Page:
Jeff Gordon doesn't want the Derek Jeter treatment as he enters his final full-time NASCAR Sprint Cup season. • Gordon doesn't want rocking chair gifts or mass goodbyes. He doesn't need them. • The biggest tribute to the legacy of the four-time champion will be on the starting grid for today's season-opening Daytona 500, where most of the other 42 drivers owe at least part of their careers to the road Gordon paved more than two decades ago. • "When you think about pre-Jeff Gordon and what we have now," said 2010 Daytona 500 champion Jamie McMurray, "he was kind of a trendsetter and a guy that changed the direction of our sport."
To see where Gordon has taken NASCAR, you have to go back to his Cup debut, at the 1992 Hooters 500 in Atlanta.
Gordon's first run in the rainbow-colored No. 24 Chevy coincided with the final race of Richard Petty's legendary career. Most of the other 39 drivers in the field were like Petty — grizzled veterans who shared the sport's Southern heritage.
Gordon? He was a 21-year-old hotshot from California.
"You just didn't see that when he came in," said 19-year-old Chase Elliott, who will inherit Gordon's Hendrick Motorsports ride next season.
The fact that Elliott — who wasn't even born when Gordon started his career — will take over one of the sport's top rides is a testament to Gordon's impact.
In his Cup debut, Gordon was the only driver under 28. By the time he became the youngest Cup champion in NASCAR's modern era in 1995, teams were ready to broaden their search for drivers.
Today, the 43-car field will feature nine drivers under 28.
"I think it opened up a lot of people's eyes to youth, to say who is the next Jeff Gordon?" said Michael Waltrip, a two-time Daytona 500 champion. "We've watched younger talent be able to come to the sport because of Jeff."
Today's field is also more geographically diverse thanks to Gordon. Only 12 drivers are Southerners, but as many racers hail from California (eight) as come from North Carolina, Alabama, Mississippi, Georgia and Tennessee — combined.
That's a drastic change from Gordon's first race, when 23 of the 41 drivers were from the South and only one other competitor was from California.
"When I came in, I always felt like I was the outsider," Gordon said. "That I wasn't accepted, and that I had to do things my way, but also to try to earn that respect."
Gordon did, eventually, thanks in large part to one of his fiercest rivals.
Dale Earnhardt Jr. remembers his dad introducing him to Gordon and remarking how good the rookie was going to become — one of the Intimidator's few compliments about a competitor. Gordon didn't find out until years later what winning the late Dale Earnhardt Sr.'s respect meant to NASCAR's fans.
"It takes years and years and years for that to kind of come full circle," Gordon said.
The sport is still reaping the benefits of the Gordon-Earnhardt rivalry.
Earnhardt was 20 years older and represented the sport's North Carolina roots. But Gordon's good looks and charm helped NASCAR grow into a mainstream sport with billion-dollar TV deals. Fellow open-wheel stars like Tony Stewart and Danica Patrick followed Gordon (and the larger paydays) into NASCAR.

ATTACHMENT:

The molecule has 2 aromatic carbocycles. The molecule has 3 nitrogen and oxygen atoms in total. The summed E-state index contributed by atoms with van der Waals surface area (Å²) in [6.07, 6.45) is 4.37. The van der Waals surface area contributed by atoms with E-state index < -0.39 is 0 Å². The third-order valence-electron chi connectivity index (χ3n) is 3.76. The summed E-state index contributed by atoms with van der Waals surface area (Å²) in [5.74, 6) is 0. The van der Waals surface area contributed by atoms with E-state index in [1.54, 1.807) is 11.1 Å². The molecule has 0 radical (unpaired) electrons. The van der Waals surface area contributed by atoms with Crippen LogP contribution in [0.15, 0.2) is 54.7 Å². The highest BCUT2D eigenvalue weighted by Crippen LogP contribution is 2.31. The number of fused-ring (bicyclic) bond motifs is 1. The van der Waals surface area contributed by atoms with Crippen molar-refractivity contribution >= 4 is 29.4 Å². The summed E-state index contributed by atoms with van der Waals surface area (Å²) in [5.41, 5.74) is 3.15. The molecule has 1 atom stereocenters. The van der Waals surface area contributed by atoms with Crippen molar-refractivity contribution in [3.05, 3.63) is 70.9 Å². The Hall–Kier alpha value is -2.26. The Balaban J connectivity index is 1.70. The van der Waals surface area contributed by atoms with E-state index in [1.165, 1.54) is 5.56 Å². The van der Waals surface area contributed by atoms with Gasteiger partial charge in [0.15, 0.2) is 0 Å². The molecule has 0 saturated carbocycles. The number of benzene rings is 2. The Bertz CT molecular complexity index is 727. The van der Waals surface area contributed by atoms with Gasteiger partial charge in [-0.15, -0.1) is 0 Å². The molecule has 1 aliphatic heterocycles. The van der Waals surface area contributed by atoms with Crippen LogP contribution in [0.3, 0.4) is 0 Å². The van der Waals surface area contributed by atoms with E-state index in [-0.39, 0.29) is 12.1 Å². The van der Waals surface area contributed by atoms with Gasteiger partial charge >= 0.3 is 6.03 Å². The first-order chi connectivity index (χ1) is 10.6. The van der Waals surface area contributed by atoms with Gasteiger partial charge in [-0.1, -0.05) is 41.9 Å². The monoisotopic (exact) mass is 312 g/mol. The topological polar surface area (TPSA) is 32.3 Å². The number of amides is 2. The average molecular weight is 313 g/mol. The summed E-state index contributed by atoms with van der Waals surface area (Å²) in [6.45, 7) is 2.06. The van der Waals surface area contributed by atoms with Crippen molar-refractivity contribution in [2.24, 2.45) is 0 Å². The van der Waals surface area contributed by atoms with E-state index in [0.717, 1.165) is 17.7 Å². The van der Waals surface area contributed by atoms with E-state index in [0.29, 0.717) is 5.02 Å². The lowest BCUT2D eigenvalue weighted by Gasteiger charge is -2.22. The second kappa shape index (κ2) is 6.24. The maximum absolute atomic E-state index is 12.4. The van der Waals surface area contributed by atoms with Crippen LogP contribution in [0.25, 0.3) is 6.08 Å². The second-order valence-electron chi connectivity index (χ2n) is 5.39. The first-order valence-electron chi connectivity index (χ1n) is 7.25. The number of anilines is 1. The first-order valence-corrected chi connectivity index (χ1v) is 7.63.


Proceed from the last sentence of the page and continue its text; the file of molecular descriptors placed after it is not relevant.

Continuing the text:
"We needed a clean-cut, well-spoken person to kind of carry the sport," six-time champion Jimmie Johnson said. "Jeff was that guy."
Whether it was because of Gordon's personality or because his success peaked at the same time NASCAR did, many of today's top drivers set their sights on becoming the next Jeff Gordon. Denny Hamlin was a member of his fan club as a child. Kyle Busch said he tried to model his road to NASCAR after Gordon.
A 7-year-old go-cart racer in Connecticut went so far as to tell a reporter that he was going to be Gordon's worst nightmare.
"I don't think I am his worst nightmare by any means," said Joey Logano, now 24 and one of the final four competitors in last year's Chase for the Championship, "but it is so cool to race against him now."
Even as his career comes to a close, Gordon remains near the top of the sport. Earnhardt Jr. said Gordon could be competitive for another decade.
The 43-year-old will start today's race from the pole for the 78th time of his career. Four of his 92 wins came last season, when he was one spot away from advancing to the final round of the Chase.
That's why Gordon doesn't want a Jeter goodbye with events that could distract him from winning his first championship since 2001. He wants to exit like John Elway, who ended his career with a Super Bowl title.
"I want to go out on top," Gordon said.
However his career ends, the three-time Daytona 500 champion is in for an emotional day and season.
For years, Gordon didn't even feel like he belonged in NASCAR's garage. Now, as he prepares to leave, competitors and fans are hailing the one-time outsider as one of the sport's transformative icons.
"I had a lot of guys inside the garage that didn't accept me, some fans that didn't accept me in the sport in a lot of ways," Gordon said. "But luckily my team did, and they believed me. And then I went out and did the things that I did."
And those things changed NASCAR forever.
Contact Matt Baker at email@example.com. Follow @MBakerTBTimes.